Soaring production and input costs have put more pressure than ever on dairy producers striving to control feed costs, with many looking to extend the grazing season and make more use of forage. However, grass is not a complete feed on its own.

In a recent survey conducted by KW Feeds, 64% of respondents stated they aimed to use less fertiliser this year while at the same time, 68% are expecting to utilise the same amount of forage, and 62% are hoping to take advantage of more grazing this year.

According to Charlotte Ward, KW Feeds ruminant technical manager, extending grazing periods introduces a different series of challenges, not least estimating grass nutritional value and supply, to maintain cow performance.

“Too often the desire to exploit low-cost grass leads to over-estimates of its feed value and dry matter intake, leading to reduced performance, especially in early lactation/higher yielding cows, as well as poorer health and fertility,” she said.

“It is important to be realistic about what can be achieved from grazed grass alone. A balanced buffer ration of suitable quality and quantity is critical to cow health and productivity,” continues Ms Ward.

“As the season progresses, quality and growth rate decline. Now we are in mid-season, this needs to be considered, and we need to be flexible with the buffer feed,” she adds.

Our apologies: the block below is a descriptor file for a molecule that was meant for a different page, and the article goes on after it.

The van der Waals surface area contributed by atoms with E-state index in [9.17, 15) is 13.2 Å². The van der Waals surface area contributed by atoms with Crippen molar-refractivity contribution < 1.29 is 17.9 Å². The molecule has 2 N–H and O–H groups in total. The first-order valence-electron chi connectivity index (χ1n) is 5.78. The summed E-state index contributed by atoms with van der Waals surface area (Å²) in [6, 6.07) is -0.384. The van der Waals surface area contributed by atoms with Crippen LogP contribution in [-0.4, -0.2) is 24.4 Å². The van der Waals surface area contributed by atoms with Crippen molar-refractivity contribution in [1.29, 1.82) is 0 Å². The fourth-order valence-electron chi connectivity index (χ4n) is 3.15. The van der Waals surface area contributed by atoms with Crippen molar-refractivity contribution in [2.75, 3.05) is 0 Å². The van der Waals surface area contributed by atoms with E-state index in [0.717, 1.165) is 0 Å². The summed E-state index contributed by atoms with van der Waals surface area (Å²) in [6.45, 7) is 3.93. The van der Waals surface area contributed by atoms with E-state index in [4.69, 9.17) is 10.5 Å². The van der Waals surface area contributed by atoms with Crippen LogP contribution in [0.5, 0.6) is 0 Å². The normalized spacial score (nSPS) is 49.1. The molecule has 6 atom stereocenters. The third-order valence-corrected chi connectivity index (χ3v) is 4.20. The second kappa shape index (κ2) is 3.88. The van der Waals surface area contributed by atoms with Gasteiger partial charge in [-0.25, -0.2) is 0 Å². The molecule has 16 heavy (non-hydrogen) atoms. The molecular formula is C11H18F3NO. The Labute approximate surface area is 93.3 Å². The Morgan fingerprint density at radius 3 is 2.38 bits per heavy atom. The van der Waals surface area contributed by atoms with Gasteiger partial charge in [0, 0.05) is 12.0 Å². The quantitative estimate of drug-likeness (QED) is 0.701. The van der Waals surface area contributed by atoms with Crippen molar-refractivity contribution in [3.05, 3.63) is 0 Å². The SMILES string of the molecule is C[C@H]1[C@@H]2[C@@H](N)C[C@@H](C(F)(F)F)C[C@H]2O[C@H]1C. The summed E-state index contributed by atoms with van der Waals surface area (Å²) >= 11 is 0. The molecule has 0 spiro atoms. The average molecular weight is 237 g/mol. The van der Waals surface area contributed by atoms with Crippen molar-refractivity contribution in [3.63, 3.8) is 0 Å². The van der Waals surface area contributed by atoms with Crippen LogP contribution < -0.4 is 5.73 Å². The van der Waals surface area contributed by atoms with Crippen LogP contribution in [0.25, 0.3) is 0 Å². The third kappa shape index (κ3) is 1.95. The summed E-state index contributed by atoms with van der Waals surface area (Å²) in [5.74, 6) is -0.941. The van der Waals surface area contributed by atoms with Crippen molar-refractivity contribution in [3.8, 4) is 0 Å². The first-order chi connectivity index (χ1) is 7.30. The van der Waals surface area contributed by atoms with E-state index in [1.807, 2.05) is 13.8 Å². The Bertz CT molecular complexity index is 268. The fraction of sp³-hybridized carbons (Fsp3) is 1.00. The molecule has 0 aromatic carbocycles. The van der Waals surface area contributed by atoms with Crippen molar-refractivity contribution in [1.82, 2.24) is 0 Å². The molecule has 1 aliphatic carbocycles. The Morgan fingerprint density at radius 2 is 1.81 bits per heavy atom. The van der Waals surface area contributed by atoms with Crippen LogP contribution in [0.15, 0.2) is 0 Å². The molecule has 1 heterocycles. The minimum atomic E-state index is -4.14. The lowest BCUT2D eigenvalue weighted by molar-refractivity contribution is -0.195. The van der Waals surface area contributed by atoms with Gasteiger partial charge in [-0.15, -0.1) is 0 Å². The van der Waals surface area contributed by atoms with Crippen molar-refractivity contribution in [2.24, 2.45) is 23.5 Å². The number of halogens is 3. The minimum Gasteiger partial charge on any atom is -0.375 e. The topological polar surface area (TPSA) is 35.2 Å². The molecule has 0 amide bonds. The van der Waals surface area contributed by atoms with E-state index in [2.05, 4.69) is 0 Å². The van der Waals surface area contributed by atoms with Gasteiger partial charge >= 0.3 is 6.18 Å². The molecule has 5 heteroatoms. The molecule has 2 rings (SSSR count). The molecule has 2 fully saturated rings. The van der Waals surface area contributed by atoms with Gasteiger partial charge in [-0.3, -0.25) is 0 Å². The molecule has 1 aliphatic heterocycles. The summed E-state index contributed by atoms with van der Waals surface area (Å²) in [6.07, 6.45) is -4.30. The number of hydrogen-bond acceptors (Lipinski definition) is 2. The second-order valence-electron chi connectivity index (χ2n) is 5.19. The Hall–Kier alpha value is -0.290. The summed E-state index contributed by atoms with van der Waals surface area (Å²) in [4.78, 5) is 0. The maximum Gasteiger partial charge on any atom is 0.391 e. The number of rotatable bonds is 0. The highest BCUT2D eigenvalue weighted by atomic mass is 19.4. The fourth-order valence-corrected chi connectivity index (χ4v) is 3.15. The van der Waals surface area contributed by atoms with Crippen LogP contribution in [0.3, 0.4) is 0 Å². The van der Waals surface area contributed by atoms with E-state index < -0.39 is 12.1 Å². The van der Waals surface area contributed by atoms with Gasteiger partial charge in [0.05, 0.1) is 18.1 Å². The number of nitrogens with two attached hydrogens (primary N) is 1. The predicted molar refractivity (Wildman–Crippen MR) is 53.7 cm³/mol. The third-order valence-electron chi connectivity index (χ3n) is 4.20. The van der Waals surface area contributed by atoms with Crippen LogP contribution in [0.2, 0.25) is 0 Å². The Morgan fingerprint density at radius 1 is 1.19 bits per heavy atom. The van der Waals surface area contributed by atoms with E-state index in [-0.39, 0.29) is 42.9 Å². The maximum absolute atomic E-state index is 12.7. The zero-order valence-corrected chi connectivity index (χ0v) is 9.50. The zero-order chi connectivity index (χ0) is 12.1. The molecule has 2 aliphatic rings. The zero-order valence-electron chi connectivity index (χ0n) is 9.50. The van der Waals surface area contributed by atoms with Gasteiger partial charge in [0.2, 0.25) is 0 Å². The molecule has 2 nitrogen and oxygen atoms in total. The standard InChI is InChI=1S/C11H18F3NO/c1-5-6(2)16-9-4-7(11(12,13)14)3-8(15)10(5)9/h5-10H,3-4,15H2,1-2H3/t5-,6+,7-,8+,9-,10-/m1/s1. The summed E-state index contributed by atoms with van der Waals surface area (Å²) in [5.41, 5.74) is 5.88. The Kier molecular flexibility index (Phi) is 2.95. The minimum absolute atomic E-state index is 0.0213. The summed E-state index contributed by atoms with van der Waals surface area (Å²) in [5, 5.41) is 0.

The base of the buffer ration should be good quality silage, with maize and/or wholecrop cereal ideal to include, alongside starch to help utilise the high levels of rumen protein in fresh grass. Including 0.5-1.0kg ‘muzzle width’ chopped straw helps provide the structural fibre needed for good rumen function.

These forages then need to be accompanied by carefully selected concentrate feeds to balance protein, digestible fibre and starch.

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Protein in grass is largely rumen degradable, as such, any protein supplied in the buffer feed should be high quality, with a good level of digestible undegraded protein (DUP).

She added that the priority with protein is to meet cow requirements without oversupplying RDP so prevalent in grass. The British rapeseed expeller NovaPro fits the bill perfectly, with its higher DUP:RDP ratio in comparison to soya, allowing for improved protein utilisation.

It is important to remain flexible, adjusting buffer volumes daily if necessary to match changing grass availability and intakes.

“Offer too little and health and performance will be compromised, too much and the grass will not be utilised. Adjust the buffer ration according to available grass throughout the season,” she says.

“There’s a lot to get right if you want to make the most of low-cost grazed grass,” Ms Ward concludes. “If you do get it right, however, the benefits, both in terms of summer yields and fertility, and the foundation you set for winter milk production, will more than offset the additional investment in extra feeds.”